Challenge and Incorporation in Media Culture
This book incorporates multiple perspectives, ranging from media effects theories, critical cultural studies, and the political economy of media, to semiotics and ideological, auteurist, and feminist approaches to film theory and analysis. Early chapters provide a clear explanation of these theoretical and methodological approaches while later chapters explore several of Lee’s films in great depth. In a social environment where popular culture has supplanted education and religion as a primary force of socialization and enculturation, this book demonstrates why a popular filmmaker such as Spike Lee must be taken seriously, while introducing readers to ways of viewing, reading, and listening that will allow them to achieve a new understanding of the mediated texts they encounter on a daily basis.
Chapter 1: Introduction
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“Pictures are for entertainment, messages should be delivered by Western Union” (attributed to Samuel Goldwyn, in Augarde, 1991, p. 91).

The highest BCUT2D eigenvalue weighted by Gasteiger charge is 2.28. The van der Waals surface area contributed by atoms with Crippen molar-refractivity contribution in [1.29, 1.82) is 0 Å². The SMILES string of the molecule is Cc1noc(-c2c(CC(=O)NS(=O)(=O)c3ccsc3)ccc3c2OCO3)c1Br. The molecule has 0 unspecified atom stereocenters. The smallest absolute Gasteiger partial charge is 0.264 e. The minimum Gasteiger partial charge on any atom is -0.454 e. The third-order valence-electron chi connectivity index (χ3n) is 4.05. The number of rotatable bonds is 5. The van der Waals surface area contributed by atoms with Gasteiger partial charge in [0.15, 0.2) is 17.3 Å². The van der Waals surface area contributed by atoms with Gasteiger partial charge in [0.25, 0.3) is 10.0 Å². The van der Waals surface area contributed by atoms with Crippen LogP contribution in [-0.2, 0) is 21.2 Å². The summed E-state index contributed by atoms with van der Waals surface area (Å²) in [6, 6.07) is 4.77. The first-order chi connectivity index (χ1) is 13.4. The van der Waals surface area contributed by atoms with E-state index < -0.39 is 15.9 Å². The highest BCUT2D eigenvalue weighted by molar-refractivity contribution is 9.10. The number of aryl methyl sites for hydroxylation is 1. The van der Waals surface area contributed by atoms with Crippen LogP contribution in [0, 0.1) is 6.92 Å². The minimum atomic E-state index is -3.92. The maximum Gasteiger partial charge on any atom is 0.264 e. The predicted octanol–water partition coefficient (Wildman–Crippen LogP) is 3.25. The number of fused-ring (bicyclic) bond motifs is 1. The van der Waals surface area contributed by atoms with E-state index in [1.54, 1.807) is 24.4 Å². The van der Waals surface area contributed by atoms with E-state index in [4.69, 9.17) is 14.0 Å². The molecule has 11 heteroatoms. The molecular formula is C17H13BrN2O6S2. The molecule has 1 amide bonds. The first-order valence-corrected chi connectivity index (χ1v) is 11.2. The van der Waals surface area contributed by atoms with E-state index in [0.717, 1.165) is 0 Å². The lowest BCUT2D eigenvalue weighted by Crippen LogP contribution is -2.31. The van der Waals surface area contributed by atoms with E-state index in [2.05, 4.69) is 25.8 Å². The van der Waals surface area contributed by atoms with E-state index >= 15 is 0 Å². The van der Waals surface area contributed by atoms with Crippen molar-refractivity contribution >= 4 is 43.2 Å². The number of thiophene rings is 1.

This disparaging remark about the role of Hollywood films in conveying social and political messages is often erroneously attributed to the influential film producer, Samuel Goldwyn (see Marx, 1976). Goldwyn, in truth, was astute enough to recognize that movies have significance that extends far beyond entertainment. The medium of film is fraught with ethical implications because cinema has the potential to open up discourse about the most pressing issues of the day—what it means to be human, sources of power and inequality in society, the catalysts and consequences of violence, how we cope with the differences that can drive us apart, alienation and discontent. Recognizing the importance of film, and other forms of media and popular culture, to contemporary society was the initial impetus behind this book: a critical examination of the films of Shelton Lee, Jr., better known as Spike Lee.
Spike Lee made his first controversial appearance on the American popular culture scene in 1986, with an independently financed film entitled She’s Gotta Have It. In subsequent decades, Lee emerged as one of America’s premier, and most polarizing, film directors and media figures. As Sterritt points out:
← 1 | 2 →Most of Lee’s movies set forth pointed challenges to conventional ideas of what roles filmmaking, popular culture, and racial discourse are supposed to play in American society. Lee’s very career amounts to...
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